The bills are already mounting at Cablevision's (CVC) satellite venture.

The Long Island-based cable TV system operator said it was giving up plans to hold $350 million in preferred securities of Rainbow Media Enterprises, the satellite TV and programming subsidiary that Cablevision is in the process of spinning off.

The decision, Cablevision said Monday, "was made in light of expected increases in the financing requirements of Rainbow Media Enterprises."

Shares in Cablevision, which is slated to report third-quarter results Tuesday, fell 88 cents, or 4%, to $20.21.

The modification of the spinoff on terms less favorable to Cablevision spotlights the financial challenges facing Rainbow. One of Rainbow's key assets is the fledgling high-definition television satellite service Voom. That start-up faces the steep uphill battle of competing with well-established satellite rivals

DirecTV

(DTV)

and

EchoStar

(DISH) - Get Report

. About the nicest thing that Wall Street analysts have been able to say about Voom up until Monday is that Cablevision's exposure to its losses has been limited.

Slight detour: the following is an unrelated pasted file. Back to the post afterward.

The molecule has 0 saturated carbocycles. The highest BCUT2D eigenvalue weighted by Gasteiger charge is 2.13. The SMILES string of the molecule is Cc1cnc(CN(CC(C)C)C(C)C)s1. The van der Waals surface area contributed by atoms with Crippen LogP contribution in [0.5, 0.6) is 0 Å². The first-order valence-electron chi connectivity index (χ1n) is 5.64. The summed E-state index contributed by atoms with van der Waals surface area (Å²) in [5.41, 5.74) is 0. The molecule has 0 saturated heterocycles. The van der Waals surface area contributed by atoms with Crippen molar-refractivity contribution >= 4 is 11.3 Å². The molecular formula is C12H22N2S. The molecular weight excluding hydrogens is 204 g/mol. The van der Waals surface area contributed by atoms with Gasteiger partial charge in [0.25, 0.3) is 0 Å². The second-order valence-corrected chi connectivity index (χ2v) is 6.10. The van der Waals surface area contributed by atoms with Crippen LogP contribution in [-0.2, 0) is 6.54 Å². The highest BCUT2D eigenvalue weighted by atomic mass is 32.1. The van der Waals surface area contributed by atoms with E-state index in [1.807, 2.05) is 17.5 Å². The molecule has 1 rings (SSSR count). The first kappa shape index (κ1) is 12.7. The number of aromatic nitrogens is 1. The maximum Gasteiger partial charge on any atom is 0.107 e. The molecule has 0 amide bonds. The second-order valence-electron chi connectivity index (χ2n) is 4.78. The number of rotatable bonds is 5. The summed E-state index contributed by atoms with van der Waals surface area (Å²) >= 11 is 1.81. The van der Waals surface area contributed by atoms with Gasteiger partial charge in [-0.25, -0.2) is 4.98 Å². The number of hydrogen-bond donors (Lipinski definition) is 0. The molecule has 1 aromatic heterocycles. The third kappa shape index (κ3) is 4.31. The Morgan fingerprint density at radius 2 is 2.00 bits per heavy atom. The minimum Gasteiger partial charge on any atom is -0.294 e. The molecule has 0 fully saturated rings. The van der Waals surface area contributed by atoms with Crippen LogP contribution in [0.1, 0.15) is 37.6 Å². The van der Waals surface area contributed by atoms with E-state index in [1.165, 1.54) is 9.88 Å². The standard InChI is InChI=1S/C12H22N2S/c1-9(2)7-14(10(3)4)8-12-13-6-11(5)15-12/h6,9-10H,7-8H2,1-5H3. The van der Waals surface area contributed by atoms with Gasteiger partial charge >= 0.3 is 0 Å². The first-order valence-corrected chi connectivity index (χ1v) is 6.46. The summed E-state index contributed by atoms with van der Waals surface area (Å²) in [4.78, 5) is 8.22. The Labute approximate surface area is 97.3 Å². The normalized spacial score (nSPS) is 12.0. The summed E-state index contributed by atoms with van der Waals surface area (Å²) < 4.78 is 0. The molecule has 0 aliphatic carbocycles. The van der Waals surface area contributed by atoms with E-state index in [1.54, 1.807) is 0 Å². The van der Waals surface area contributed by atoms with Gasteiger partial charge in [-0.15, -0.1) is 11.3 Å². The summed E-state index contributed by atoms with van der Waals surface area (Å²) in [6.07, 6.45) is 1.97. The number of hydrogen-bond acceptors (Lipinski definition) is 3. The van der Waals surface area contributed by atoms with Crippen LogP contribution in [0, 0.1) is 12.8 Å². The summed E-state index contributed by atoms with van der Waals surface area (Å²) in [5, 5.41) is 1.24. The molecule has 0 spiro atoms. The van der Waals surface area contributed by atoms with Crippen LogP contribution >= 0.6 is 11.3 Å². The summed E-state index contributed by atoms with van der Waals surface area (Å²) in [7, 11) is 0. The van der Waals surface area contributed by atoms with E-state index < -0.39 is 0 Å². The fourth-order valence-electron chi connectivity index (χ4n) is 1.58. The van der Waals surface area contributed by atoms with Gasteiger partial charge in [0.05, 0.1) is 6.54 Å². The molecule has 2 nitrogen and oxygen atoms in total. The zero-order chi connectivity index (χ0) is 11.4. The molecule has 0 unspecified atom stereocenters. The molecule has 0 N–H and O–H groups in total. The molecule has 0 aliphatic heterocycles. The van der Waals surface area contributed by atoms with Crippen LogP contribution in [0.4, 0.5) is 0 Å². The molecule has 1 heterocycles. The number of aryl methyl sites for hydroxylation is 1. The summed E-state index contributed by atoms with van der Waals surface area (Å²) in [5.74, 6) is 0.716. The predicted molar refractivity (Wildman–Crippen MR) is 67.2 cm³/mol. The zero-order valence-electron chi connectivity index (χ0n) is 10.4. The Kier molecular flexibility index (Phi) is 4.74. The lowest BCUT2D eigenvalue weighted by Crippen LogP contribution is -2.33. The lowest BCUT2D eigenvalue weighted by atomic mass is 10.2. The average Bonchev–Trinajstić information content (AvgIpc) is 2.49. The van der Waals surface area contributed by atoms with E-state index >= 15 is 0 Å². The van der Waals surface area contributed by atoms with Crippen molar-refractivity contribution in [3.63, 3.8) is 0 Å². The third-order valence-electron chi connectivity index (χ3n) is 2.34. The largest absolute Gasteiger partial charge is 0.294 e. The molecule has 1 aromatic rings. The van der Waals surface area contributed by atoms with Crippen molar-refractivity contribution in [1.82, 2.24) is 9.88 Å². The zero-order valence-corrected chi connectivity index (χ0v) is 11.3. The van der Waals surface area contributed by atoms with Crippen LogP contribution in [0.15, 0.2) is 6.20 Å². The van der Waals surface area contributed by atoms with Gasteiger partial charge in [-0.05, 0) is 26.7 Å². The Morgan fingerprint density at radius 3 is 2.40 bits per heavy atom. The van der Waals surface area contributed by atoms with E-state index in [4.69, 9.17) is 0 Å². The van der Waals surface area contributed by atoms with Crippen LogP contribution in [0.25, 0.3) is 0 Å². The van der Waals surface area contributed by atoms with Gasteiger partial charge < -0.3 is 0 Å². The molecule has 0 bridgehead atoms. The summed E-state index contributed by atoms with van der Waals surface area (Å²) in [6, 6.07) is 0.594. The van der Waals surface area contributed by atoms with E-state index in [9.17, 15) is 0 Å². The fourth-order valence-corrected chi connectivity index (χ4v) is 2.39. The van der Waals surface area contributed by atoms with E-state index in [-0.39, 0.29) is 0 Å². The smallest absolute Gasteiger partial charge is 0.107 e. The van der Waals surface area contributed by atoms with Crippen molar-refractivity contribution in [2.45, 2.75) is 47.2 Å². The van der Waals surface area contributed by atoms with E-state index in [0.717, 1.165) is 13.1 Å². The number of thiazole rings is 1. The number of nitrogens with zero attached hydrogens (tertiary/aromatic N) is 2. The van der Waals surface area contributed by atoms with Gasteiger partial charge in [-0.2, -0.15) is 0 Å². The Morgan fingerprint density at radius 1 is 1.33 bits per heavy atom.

Rainbow -- which Cablevision originally had expected to be spun off by the end of September -- also will be the parent company of the American Movie Classics, the Independent Film Channel and WE: Women's Entertainment programming services, along with the Clearview Cinemas movie theater chain.

"Yes, it

is

going to happen,"

Cablevision CEO Jim Dolan told investors in late September. "We believe we are very close to actually achieving the spin."

Though Voom is Rainbow's most obvious cash drain, Cablevision's new

Securities and Exchange Commission

filing doesn't specify where within Rainbow Media that financing requirements are expected to increase. The redeemable preferred membership interests at issue, according to Cablevision, relate to the entity that owns Rainbow's AMC and WE services.

A Cablevision spokesman declined to comment Monday.

In July, Fulcrum Global Partners analyst Richard Greenfield noted that financing covenants for Rainbow

limited the amount of money the company could spend on Voom in the absence of subsequent financing.

In its annual report filed in March, Cablevision said that funding needs for the satellite business were expected to total $399 million through the date of the spinoff, then expected by the end of the third quarter. Of that amount, $237 million would be in the form of a Cablevision investment in Rainbow, the company said.

Cablevision management likely will be discussing the financing change on its scheduled conference call with analysts Tuesday. For the third quarter ended Sept. 30, analysts surveyed by Thomson First Call are forecasting a loss of 35 cents a share on revenue of $1.15 billion. Earnings before interest, taxes, depreciation and amortization are expected to reach $320 million.